The Englishness of the culture that underpinned a lot of South African business activity - even though many of the entrepreneurs who started the businesses did not start out as English – angered and energised a group of young, white South Africans in the late 1930s and 1940s. In the wake of the challenges created by the Great Depression, and inspired by the symbolism of the 100 year anniversary of the Great Trek, these Afrikaans speaking whites came to identify with a radicalised ethnic ideology, commonly called ‘Afrikaner nationalism’. They played an important role in putting the Purified National Party into power in 1948. One of the issues that Afrikaner nationalists mobilised around was the idea that they should be able to work for themselves and not have to rely on ‘the English’ for employment; nor should they tolerate that so many of ‘their country’s’ resources were controlled by people who were not part of ‘the Volk’. One leader of this movement emerged as one of South Africa’s most successful businessmen. His name was Anton Rupert.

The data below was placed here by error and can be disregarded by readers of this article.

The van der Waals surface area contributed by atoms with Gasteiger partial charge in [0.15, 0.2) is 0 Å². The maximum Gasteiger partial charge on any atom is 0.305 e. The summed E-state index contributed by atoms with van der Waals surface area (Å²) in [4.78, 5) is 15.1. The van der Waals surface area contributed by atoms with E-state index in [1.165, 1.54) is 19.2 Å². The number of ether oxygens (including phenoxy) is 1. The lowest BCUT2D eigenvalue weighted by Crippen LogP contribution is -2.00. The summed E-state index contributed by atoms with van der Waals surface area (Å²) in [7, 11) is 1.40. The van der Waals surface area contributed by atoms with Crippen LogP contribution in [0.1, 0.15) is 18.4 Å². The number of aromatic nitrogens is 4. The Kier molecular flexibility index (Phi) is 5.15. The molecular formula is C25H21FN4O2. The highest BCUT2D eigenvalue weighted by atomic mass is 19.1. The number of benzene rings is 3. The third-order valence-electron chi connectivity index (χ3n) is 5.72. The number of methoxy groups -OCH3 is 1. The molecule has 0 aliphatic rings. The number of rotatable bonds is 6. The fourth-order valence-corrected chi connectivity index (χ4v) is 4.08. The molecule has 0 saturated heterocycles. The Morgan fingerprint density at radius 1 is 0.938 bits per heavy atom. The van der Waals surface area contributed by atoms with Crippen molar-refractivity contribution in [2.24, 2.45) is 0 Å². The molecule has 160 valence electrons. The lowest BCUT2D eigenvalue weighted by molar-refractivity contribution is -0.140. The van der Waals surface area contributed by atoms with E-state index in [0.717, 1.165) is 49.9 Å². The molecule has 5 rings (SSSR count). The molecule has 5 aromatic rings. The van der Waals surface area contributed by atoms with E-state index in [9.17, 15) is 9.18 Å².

Rupert came from an established Afrikaans family from Graaf-Reinet, and achieved prominence in the early 1940s as a student leader at the University of Pretoria, where he also obtained a degree in chemistry. He then went to work for the ‘Redingsdaadbond,’ an organisation set up to raise and allocate funds to promising Afrikaner start-ups. At some point he must have decided that if you want something done right you should do it yourself, as he took the helm of a small tobacco manufacturing and distribution company called ‘Voorbrand’. It started small, simply refining and packaging pipe tobacco, which Afrikaner consumers were encouraged to smoke because it was made by one of their own. Later, Rupert and his company, now called Rembrandt, branched out into cigarette manufacturing, in a Paarl-based factory where the workers were mostly Afrikaans speaking, white women. He also ventured into bottling and selling wine and brandy, with Distellers Corporation, for which Rupert raised capital by appealing to the leading Afrikaans-speaking wine farmers of the Western Cape. He told them that this was an opportunity for them to take control of their product, and that they should trust him to expand and maintain the value of their market.